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Abstract: FR-OR044

Deletion of SWI/SNF Chromatin Remodeling Component Brg1 in Nephron Progenitors Causes Renal Hypoplasia

Session Information

Category: Development, Stem Cells, and Regenerative Medicine

  • 501 Development, Stem Cells, and Regenerative Medicine: Basic

Authors

  • Rauchman, Michael I., Washington University in St. Louis, St. Louis, Missouri, United States
  • Singh, Ajeet Pratap, Cornell University, Ithaca, New York, United States
  • Basta, Jeannine M., Washington University in St. Louis, St. Louis, Missouri, United States
  • Robbins, Lynn, Washington University in St. Louis, St. Louis, Missouri, United States
Background

Regulation of the self-renewal and differentiation capacity of the nephron progenitor (NPC) is a delicately balanced process. Decreased self-renewal or increased differentiation during kidney development can result in decreased nephron number at birth. When severe, this leads to childhood kidney failure. However, even moderate reductions in nephron number are associated with hypertension and chronic kidney disease in adulthood. The molecular mechanisms that modulate expression of genes for expansion of nephron progenitors are not completely understood. Mounting evidence supports a role for the SWI/SNF (SWItch/Sucrose Non-Fermentable) chromatin remodeling complex in regulating mesodermal cell fate. The SWI/SNF complex is a large evolutionarily conserved protein complex required for embryonic development. The complex is composed of 10-12 subunits including alternative core ATPase subunits BRM (Brahma) and Brg1 (Brahma related gene 1) that modulate chromatin structure on targeted loci, and regulate lineage restricted gene expression during development. We found that Brg1 associated with Sall1, suggesting that SWI/SNF has a functional role in NPCs.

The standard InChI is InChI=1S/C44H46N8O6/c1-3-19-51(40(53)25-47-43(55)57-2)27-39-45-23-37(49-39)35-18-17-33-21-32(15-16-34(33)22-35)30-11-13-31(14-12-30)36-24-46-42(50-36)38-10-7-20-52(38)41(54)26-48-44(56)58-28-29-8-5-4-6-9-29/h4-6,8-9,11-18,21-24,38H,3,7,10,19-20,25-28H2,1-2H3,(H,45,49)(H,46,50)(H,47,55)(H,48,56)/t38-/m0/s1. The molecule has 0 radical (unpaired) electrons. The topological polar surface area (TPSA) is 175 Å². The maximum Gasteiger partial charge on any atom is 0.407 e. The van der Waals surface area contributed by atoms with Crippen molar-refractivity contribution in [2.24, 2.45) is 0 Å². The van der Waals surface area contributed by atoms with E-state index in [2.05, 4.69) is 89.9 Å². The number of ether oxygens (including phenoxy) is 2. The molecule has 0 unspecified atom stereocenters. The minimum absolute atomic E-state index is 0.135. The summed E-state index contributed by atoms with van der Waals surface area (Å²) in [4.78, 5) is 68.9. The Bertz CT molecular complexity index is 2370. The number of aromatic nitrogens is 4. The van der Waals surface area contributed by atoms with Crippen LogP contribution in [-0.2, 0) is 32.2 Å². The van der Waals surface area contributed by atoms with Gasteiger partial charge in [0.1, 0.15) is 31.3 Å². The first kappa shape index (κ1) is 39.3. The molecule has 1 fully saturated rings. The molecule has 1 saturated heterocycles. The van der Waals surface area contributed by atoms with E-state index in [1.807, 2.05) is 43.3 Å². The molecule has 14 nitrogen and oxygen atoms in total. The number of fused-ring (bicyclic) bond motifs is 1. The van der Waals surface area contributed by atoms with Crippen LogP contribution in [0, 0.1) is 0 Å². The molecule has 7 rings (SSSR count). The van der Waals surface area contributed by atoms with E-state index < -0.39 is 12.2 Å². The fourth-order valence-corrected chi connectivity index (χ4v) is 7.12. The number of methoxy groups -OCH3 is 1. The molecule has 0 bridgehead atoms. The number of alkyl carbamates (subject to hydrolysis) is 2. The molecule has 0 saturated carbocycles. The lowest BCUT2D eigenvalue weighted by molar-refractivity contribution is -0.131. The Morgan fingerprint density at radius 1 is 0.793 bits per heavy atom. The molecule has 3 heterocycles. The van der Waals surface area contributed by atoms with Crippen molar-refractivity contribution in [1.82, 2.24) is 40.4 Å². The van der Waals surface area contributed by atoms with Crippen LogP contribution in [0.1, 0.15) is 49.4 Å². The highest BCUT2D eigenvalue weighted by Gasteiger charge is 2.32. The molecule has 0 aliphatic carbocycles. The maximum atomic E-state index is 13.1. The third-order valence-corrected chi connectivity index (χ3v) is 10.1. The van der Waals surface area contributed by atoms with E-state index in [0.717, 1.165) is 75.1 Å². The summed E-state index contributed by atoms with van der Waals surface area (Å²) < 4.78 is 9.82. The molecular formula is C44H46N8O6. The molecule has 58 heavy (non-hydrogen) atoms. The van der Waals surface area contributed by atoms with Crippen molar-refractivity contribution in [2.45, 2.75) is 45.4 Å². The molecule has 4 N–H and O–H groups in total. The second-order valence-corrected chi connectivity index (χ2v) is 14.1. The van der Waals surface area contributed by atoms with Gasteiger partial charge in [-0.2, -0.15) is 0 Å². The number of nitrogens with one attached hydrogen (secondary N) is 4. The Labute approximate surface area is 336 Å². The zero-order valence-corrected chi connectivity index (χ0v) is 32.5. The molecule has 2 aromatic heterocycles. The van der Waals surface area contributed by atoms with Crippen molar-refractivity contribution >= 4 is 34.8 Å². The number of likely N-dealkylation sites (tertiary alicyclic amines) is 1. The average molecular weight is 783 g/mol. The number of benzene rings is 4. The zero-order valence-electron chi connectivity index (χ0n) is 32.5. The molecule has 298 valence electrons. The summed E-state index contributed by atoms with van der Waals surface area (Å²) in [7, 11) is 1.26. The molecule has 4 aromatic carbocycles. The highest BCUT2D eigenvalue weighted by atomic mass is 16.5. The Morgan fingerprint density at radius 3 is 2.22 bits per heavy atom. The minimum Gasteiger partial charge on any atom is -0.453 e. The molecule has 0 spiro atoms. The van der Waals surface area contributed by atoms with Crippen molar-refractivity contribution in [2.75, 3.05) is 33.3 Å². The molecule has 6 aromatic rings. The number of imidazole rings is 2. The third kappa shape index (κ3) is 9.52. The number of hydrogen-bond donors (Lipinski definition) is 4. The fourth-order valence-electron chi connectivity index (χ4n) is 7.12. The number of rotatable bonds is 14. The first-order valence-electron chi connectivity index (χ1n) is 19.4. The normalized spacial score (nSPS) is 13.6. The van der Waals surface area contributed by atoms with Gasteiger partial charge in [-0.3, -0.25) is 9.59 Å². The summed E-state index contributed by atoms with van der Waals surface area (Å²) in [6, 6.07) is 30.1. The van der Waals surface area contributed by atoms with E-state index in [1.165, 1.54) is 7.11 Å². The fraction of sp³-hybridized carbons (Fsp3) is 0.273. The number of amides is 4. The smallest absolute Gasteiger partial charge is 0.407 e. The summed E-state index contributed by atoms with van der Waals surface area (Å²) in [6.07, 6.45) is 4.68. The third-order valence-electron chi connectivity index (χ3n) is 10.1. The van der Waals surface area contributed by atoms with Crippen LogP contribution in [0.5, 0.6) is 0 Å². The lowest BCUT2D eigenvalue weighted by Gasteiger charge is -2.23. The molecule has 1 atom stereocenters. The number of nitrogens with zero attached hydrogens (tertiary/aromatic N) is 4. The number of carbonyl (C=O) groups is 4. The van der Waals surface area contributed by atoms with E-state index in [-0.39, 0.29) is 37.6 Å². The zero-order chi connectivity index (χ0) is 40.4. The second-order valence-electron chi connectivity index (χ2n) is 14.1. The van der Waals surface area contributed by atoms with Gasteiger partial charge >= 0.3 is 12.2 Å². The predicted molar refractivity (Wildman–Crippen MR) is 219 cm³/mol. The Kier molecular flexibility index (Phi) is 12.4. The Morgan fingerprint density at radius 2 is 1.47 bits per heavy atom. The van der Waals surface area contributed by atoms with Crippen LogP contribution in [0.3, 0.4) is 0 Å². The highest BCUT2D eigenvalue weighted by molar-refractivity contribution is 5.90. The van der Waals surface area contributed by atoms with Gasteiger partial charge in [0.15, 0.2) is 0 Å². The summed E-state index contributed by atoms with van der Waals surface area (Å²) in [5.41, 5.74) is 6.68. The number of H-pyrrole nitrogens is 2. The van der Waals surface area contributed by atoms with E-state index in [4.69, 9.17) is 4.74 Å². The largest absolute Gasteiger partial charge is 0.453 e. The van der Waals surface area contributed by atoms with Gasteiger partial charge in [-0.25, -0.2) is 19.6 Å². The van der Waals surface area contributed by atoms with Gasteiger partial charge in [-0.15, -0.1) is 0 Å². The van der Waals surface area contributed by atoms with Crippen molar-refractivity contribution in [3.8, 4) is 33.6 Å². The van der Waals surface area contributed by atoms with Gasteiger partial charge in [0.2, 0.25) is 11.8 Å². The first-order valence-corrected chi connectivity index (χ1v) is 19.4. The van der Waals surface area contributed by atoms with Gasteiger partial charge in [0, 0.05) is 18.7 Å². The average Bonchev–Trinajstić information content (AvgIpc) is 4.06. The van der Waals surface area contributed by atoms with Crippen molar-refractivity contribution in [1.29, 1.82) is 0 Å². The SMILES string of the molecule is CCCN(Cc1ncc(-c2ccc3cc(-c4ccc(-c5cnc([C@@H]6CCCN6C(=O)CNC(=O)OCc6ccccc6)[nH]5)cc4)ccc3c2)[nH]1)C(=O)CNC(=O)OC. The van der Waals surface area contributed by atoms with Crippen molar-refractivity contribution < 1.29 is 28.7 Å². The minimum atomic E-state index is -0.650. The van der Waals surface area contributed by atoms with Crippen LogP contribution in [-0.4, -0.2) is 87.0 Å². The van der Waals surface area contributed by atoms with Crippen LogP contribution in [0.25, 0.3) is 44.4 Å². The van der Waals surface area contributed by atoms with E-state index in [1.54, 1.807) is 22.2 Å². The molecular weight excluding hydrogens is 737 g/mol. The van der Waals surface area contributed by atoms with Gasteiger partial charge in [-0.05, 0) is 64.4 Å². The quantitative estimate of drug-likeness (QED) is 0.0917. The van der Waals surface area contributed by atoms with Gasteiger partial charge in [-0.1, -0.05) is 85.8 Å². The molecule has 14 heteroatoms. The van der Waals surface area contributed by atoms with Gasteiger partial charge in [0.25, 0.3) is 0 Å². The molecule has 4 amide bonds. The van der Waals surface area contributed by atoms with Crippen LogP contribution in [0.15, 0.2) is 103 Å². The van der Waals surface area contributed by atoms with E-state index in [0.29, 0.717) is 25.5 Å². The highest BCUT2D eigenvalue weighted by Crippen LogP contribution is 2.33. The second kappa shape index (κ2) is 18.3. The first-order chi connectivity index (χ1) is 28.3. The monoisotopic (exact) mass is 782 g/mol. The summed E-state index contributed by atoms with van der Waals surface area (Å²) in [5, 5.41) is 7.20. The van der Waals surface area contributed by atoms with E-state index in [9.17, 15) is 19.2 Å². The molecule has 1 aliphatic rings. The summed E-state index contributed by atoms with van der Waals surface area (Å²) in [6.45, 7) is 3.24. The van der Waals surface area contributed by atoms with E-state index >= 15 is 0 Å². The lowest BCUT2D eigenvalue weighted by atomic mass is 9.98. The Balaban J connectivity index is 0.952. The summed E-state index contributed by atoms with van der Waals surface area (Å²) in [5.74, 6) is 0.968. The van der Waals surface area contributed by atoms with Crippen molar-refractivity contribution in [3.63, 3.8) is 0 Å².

Methods

We genetically deleted the Brg1 gene (Smarca4) in mouse NPCs.

Results

Deficiency of Brg1 in Six2+ NPCs resulted in hypoplastic kidneys by embryonic day (E) 17. The number of Six2+ NPCs was reduced in mutant kidneys as early as E14, which correlated with a significant reduction of phospho-histone H3 positive dividing Six2+ NPCs. The nephron progenitor cells were almost completely lost by the time of birth. Similar to Sall1 mutants, global gene expression changes in E17 Brg1 mutant kidneys suggested defects in cell adhesion. RNA-seq analysis also showed downregulation of many genes required for mitochondrial respiration, suggesting reduced metabolic fitness of mutant NPCs. Brg1 is not expressed in adult kidney, however upon nephrotoxic injury with aristolochic acid Brg1 was significantly upregulated, indicating that the molecular pathways regulating kidney development may be activated for repair processes after injury.

Conclusion

Together, these data suggest that Brg1 regulates expression of genes that are required for the self-renewal and maintenance of nephron progenitor cells. Our results reveal novel functions of Brg1 in developing kidney.

Funding

  • NIDDK Support